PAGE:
For the third time in two and half years, the Phoenix Suns are trading for an All-NBA player to join forces with homegrown star Devin Booker.
Shams Charania of The Athletic first reported the deal, a trade that would send Chris Paul and Landry Shamet, along with at least four second round picks and the Suns last remaining pick swap rights, to the Wizards for All-Star, All-NBA guard Bradley Beal.
BREAKING: The Washington Wizards are trading three-time All-Star Bradley Beal to the Phoenix Suns for Chris Paul, Landry Shamet, a handful of second-round picks, and multiple pick swaps, league sources tell @TheAthletic @Stadium.
— Shams Charania (@ShamsCharania) June 18, 2023
After acquiring Kevin Durant in February, the Suns only had two pick first round swaps (2024 and 2026) and all their second round picks left in their draft pick arsenal. Swap rights are the ability of the receiving team to take swap picks in those years at their discretion, so if the Suns get bad and have a high pick the other team can take it in exchange for their own. The Suns are betting their picks will always be lower than the Wizards.
John Gambadoro says it’s only a couple of second rounders, but we have to wait to see the real details in a day or two.
The trade is completed. Suns get Beal for Shamet/Paul and a couple of second rounders
— John Gambadoro (@Gambo987) June 18, 2023
To complete the deal, the Wizards had to guarantee about $10 million more dollars to Paul than his current guarantee.
They are reportedly now trying to see if a third team wants in on the action, to re-route Paul to a contender rather than the waiver wire (assuming the Wizards would waive him, that is).
The Washington Wizards are likely to reroute Chris Paul in a trade and the Los Angeles Clippers are expected to pursue a reunion with the future Hall of Famer, league sources tell @NBAonTNT, @BleacherReport.
— Chris Haynes (@ChrisBHaynes) June 18, 2023
This after a Wizards insider reported that the clearly rebuilding Wizards want Paul (LOL) but would work with him and the Suns to get him to a preferred destination before finalizing the deal.
A league source has told @TheAthleticNBA that Wizards officials would like to have Chris Paul on their team. But if Paul decides in the next few days he would like to be on a contender, the Wizards would work w/ the Suns to find a 3rd team in the trade to send CP3 to a contender.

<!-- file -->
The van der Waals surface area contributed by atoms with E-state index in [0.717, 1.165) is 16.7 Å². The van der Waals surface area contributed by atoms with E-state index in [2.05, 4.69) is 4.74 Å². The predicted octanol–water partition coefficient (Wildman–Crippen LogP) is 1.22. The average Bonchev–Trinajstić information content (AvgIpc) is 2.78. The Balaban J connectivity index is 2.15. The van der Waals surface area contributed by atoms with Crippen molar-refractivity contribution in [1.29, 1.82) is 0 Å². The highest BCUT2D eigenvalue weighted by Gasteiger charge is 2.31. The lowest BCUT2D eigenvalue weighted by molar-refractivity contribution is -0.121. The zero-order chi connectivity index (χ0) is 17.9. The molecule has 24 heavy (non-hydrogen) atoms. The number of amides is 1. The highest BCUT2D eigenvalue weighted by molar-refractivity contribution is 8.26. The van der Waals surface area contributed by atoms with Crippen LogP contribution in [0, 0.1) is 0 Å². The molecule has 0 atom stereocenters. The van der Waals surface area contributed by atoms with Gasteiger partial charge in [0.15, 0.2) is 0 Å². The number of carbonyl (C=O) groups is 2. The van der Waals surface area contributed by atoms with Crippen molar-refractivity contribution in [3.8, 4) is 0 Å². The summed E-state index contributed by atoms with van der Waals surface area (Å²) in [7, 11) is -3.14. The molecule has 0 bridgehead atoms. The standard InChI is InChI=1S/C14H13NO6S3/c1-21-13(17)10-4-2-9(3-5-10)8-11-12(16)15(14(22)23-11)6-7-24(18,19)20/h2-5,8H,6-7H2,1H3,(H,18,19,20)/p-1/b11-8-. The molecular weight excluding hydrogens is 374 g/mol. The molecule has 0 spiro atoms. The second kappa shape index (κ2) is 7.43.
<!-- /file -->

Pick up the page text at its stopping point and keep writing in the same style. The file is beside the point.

— Josh Robbins (@JoshuaBRobbins) June 18, 2023
By the time this is all done, the trade pieces might look a little different, but the bottom line is the same: the Suns now have Beal, Booker and Kevin Durant together for at least three years under contract.
Beal had a no-trade clause, the only active NTC in the game, so he could pick his destination and he chose the Suns. Just like Durant last year and just like Chris Paul two years before that.
“This was an extremely complicated process with so many different hurdles to get through, and Ted Leonsis and Michael Winger were unbelievable partners in making this happen,” Beal’s agent Mark Bartelstein told ESPN. “From the day that Ted drafted Brad he has been by our side along with [former general managers] Ernie Grunfeld and Tommy Sheppard. They’ve always had Brad’s back in every way and now we have experienced the exact same thing with Ted and Michael Winger. We are extremely grateful.”
Bartelstein… where do we know that name? Oh yeah, three months ago the Suns new owner Mat Ishbia hired Mark’s 33-year old son Josh to be his new CEO of the Suns franchise. Now weeks later, dad Mark gets his big client to Josh’s new team.
Beal now replaces Paul as the latter began a steep downhill slide on the back end of a stellar career. In between those luminaries, the Suns made their biggest deal in franchise history — or at least since acquiring Charles Barkley 30 years before — in acquiring Kevin Durant.
When the Suns acquired Durant in February, Paul was no longer playing at an All-Star level and failed to deliver in the playoffs, so the Suns just went ahead and flipped him for Beal.